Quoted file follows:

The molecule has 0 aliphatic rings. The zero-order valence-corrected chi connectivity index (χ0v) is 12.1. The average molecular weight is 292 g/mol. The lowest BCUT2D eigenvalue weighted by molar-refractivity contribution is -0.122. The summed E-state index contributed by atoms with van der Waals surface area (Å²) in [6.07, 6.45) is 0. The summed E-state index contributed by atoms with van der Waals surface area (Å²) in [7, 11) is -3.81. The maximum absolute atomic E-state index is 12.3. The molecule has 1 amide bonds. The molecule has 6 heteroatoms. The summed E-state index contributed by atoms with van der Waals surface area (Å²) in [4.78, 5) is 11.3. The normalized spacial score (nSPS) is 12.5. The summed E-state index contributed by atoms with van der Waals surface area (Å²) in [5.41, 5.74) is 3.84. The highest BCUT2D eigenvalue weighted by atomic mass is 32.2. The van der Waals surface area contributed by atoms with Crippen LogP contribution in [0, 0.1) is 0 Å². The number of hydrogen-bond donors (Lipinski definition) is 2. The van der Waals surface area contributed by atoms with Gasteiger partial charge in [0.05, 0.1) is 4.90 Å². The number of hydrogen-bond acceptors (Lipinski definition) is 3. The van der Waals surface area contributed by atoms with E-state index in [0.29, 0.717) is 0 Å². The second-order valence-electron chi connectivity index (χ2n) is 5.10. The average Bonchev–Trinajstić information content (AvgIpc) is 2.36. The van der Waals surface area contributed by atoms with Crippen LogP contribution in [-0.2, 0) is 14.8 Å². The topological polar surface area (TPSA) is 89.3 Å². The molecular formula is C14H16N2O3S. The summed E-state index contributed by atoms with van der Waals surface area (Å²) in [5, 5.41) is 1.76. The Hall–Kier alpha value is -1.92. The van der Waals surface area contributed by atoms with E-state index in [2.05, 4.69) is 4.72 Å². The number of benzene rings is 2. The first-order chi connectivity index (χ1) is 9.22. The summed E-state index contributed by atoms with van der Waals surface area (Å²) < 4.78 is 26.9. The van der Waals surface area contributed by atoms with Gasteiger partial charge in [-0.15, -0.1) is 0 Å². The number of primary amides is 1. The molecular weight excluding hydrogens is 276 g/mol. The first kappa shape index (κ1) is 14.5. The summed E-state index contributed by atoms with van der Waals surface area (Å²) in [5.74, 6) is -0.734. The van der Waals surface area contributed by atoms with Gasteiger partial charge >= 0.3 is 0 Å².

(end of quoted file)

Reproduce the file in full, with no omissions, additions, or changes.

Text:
The molecule has 0 aliphatic rings. The zero-order valence-corrected chi connectivity index (χ0v) is 12.1. The average molecular weight is 292 g/mol. The lowest BCUT2D eigenvalue weighted by molar-refractivity contribution is -0.122. The summed E-state index contributed by atoms with van der Waals surface area (Å²) in [6.07, 6.45) is 0. The summed E-state index contributed by atoms with van der Waals surface area (Å²) in [7, 11) is -3.81. The maximum absolute atomic E-state index is 12.3. The molecule has 1 amide bonds. The molecule has 6 heteroatoms. The summed E-state index contributed by atoms with van der Waals surface area (Å²) in [4.78, 5) is 11.3. The normalized spacial score (nSPS) is 12.5. The summed E-state index contributed by atoms with van der Waals surface area (Å²) in [5.41, 5.74) is 3.84. The highest BCUT2D eigenvalue weighted by atomic mass is 32.2. The van der Waals surface area contributed by atoms with Crippen LogP contribution in [0, 0.1) is 0 Å². The number of hydrogen-bond donors (Lipinski definition) is 2. The van der Waals surface area contributed by atoms with Gasteiger partial charge in [0.05, 0.1) is 4.90 Å². The number of hydrogen-bond acceptors (Lipinski definition) is 3. The van der Waals surface area contributed by atoms with E-state index in [0.29, 0.717) is 0 Å². The second-order valence-electron chi connectivity index (χ2n) is 5.10. The average Bonchev–Trinajstić information content (AvgIpc) is 2.36. The van der Waals surface area contributed by atoms with Crippen LogP contribution in [-0.2, 0) is 14.8 Å². The topological polar surface area (TPSA) is 89.3 Å². The molecular formula is C14H16N2O3S. The summed E-state index contributed by atoms with van der Waals surface area (Å²) in [5, 5.41) is 1.76. The Hall–Kier alpha value is -1.92. The van der Waals surface area contributed by atoms with E-state index in [2.05, 4.69) is 4.72 Å². The number of benzene rings is 2. The first-order chi connectivity index (χ1) is 9.22. The summed E-state index contributed by atoms with van der Waals surface area (Å²) < 4.78 is 26.9. The van der Waals surface area contributed by atoms with Gasteiger partial charge in [-0.15, -0.1) is 0 Å². The number of primary amides is 1. The molecular weight excluding hydrogens is 276 g/mol. The first kappa shape index (κ1) is 14.5. The summed E-state index contributed by atoms with van der Waals surface area (Å²) in [5.74, 6) is -0.734. The van der Waals surface area contributed by atoms with Gasteiger partial charge >= 0.3 is 0 Å².